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Figure 3. Cardamonin mediates transcriptional suppression of oxazolone-induced production of Th2 cytokines in vivo. The mRNA levels of Th2 cytokines in mouse skin were measured by real-time RT-PCR analysis. Asterisks indicate a statistical significance of * p < 0.05, ** p < 0.01 and *** p < 0.001.
Figure 3. Cardamonin mediates transcriptional suppression of oxazolone-induced production of Th2 cytokines in vivo. The mRNA levels of Th2 cytokines in mouse skin were measured by real-time RT-PCR analysis. Asterisks indicate a statistical significance of * p < 0.05, ** p < 0.01 and *** p < 0.001.
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Figure 4. Transcriptional activation of Th2 cytokines by oxazolone is significantly higher in Nrf2 (−/−) MEFs compared with Nrf2 (+/+) MEFs. Primary Nrf2 (+/+) and Nrf2 (−/−) MEFs were exposed to oxazolone (10 μM) for 24 h and real-time PCR was performed using specific primers against Th2 cytokines. Asterisks indicate a statistical significance of * p < 0.05, ** p < 0.01 and *** p < 0.001.
Figure 4. Transcriptional activation of Th2 cytokines by oxazolone is significantly higher in Nrf2 (−/−) MEFs compared with Nrf2 (+/+) MEFs. Primary Nrf2 (+/+) and Nrf2 (−/−) MEFs were exposed to oxazolone (10 μM) for 24 h and real-time PCR was performed using specific primers against Th2 cytokines. Asterisks indicate a statistical significance of * p < 0.05, ** p < 0.01 and *** p < 0.001.
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Figure 5. Cardamonin activates ARE-luciferase activity in HaCaT cells and induces the expression NRF2 and its target genes in mice. (A) Cardamonin induces ARE activation in HaCaT-ARE-GFP-luciferase cells. HaCaT-ARE-GFP-luciferase cells were exposed to cardamonin at various concentrations for 24 h and the luciferase activity was measured. The experiment was performed in triplicate and sulforaphane (10 μM) was included as a positive control. Asterisks indicate a statistical significance of ** p < 0.01 and *** p < 0.001. (B) Cardamonin induces NRF2 in vivo. Cardamonin (100 nmole/mouse) was topically applied to the ear of mouse for 24 h and Western blotting was performed against NRF2 and actin (Upper Panel). The relative level of NRF2 was normalized against actin (Lower Panel). Asterisks indicate a statistical significance of ** p < 0.01. (C) Cardamonin induces NRF2 target genes in vivo. Cardamonin (100 nmole/mouse) was topically applied to the ear of mouse for 24 h and real-time RT-PCR was performed against NRF2 target genes (GCLC, GST, TXN1). The experiment was performed in quadruplicate. Asterisks indicate a statistical significance of *** p < 0.001.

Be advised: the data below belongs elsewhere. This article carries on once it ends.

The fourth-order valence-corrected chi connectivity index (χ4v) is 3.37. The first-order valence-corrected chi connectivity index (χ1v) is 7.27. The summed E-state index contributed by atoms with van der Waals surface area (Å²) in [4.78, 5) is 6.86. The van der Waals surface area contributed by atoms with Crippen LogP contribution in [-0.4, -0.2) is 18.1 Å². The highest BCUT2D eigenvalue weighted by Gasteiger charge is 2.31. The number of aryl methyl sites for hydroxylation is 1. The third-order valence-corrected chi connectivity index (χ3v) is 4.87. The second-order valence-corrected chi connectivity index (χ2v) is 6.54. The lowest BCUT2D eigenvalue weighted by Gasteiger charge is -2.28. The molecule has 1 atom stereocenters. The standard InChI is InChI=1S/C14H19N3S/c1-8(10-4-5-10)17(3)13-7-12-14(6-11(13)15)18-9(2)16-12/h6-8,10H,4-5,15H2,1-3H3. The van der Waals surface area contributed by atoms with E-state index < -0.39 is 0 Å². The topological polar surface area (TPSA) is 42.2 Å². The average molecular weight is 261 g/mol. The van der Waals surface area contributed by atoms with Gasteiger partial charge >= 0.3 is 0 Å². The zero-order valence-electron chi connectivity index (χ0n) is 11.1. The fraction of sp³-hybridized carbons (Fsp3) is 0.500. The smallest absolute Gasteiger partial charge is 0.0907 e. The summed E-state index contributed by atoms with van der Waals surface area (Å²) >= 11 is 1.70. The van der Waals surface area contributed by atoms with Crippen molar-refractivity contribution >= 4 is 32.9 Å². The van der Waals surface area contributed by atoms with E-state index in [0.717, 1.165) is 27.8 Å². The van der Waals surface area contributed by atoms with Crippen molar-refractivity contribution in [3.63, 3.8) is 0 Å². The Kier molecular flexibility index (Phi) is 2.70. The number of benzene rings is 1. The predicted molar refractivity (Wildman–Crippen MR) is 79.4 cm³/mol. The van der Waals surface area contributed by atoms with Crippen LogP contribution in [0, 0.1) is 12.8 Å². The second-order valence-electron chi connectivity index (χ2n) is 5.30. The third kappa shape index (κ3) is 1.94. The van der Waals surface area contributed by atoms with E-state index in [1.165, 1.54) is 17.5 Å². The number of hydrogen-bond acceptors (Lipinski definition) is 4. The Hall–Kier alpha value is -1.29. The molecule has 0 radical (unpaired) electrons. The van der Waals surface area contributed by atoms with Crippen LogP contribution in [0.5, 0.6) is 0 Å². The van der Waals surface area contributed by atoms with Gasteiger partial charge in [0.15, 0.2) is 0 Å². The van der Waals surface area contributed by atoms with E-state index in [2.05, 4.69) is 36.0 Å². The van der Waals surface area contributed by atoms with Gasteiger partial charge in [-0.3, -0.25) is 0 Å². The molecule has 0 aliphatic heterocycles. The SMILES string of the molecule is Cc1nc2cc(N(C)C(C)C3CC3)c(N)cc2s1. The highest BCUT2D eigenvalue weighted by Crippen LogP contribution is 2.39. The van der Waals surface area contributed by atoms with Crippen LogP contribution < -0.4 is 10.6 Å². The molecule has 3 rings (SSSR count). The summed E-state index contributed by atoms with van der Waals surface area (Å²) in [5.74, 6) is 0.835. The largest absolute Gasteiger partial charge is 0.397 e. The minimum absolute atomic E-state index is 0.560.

Figure 5. Cardamonin activates ARE-luciferase activity in HaCaT cells and induces the expression NRF2 and its target genes in mice. (A) Cardamonin induces ARE activation in HaCaT-ARE-GFP-luciferase cells. HaCaT-ARE-GFP-luciferase cells were exposed to cardamonin at various concentrations for 24 h and the luciferase activity was measured. The experiment was performed in triplicate and sulforaphane (10 μM) was included as a positive control. Asterisks indicate a statistical significance of ** p < 0.01 and *** p < 0.001. (B) Cardamonin induces NRF2 in vivo. Cardamonin (100 nmole/mouse) was topically applied to the ear of mouse for 24 h and Western blotting was performed against NRF2 and actin (Upper Panel). The relative level of NRF2 was normalized against actin (Lower Panel). Asterisks indicate a statistical significance of ** p < 0.01. (C) Cardamonin induces NRF2 target genes in vivo. Cardamonin (100 nmole/mouse) was topically applied to the ear of mouse for 24 h and real-time RT-PCR was performed against NRF2 target genes (GCLC, GST, TXN1). The experiment was performed in quadruplicate. Asterisks indicate a statistical significance of *** p < 0.001.
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Figure 6. Cardamonin protects against oxazolone-induced oxidative damage in vivo. The formation of oxidative damage markers in mouse skin was visualized by immunohistochemistry using 4-HNE and 8-OH-dG antibodies. A representative slide is provided.
Figure 6. Cardamonin protects against oxazolone-induced oxidative damage in vivo. The formation of oxidative damage markers in mouse skin was visualized by immunohistochemistry using 4-HNE and 8-OH-dG antibodies. A representative slide is provided.
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Table 1. Sequence of real-time PCR primers.
Table 1. Sequence of real-time PCR primers.
GeneAccession Number Primer Sequence
TARCNM_011332Forward
Reverse
5′-CTG CTC GAG CCA CCA ATG TA-3′
5′-TGC CCT GGA CAG TCA GAA AC-3′
MDCNM_009137Forward
Reverse
5′-GCT GTG GCA ATT CAG ACC TC-3′
5′-TGA CGG ATG TAG TCC TGG CA-3′
IL-1βNM_008361Forward
Reverse
5′-GAA ATG CCA CCT TTT GAC AGT-3′
5′-GAA GGT CCA CGG GAA AGA CA-3′
IL-13NM_008355Forward
Reverse
5′-CTG TGT AGC CCT GGA TTC CC-3′
5′-AGG CCA TGC AAT ATC CTC TGG-3′
IL-33NM_001164724Forward
Reverse
5′-TGG TCC CGC CTT GCA AAA TA-3′
5′-GAC GCA GCA AAT GCT TGG AT-3′
TSLPNM_021367Forward
Reverse
5′-ACT GCA ACT TCA CGT CAA TTA CG-3′
5′-TTG CTC GAA CTT AGC CCC TTT-3′
GCLCNM_010295Forward
Reverse
5′-CTA CCA CGC AGT CAA GGA CC-3′
5′-CCT TCC GGC GTT TCC TCA TA-3′
GSTNM_013541Forward
Reverse
5′-CGG CAA ATA TGT CAC CCT C-3′
5′-CCT TCC GGC GTT TCC TCA TA-3′
TXN1NM_011660Forward
Reverse
5′-GCT TGT CGT GGT GGA CTT CT-3′
5′-AAC TCC CCC ACC TTT TGA CC-3′
GAPDHNM_001289726Forward
Reverse
5′-GGA GAG TGT TTC CTC GTC CC-3′
5′-ACT GTG CCG TTG AAT TTG CC-3′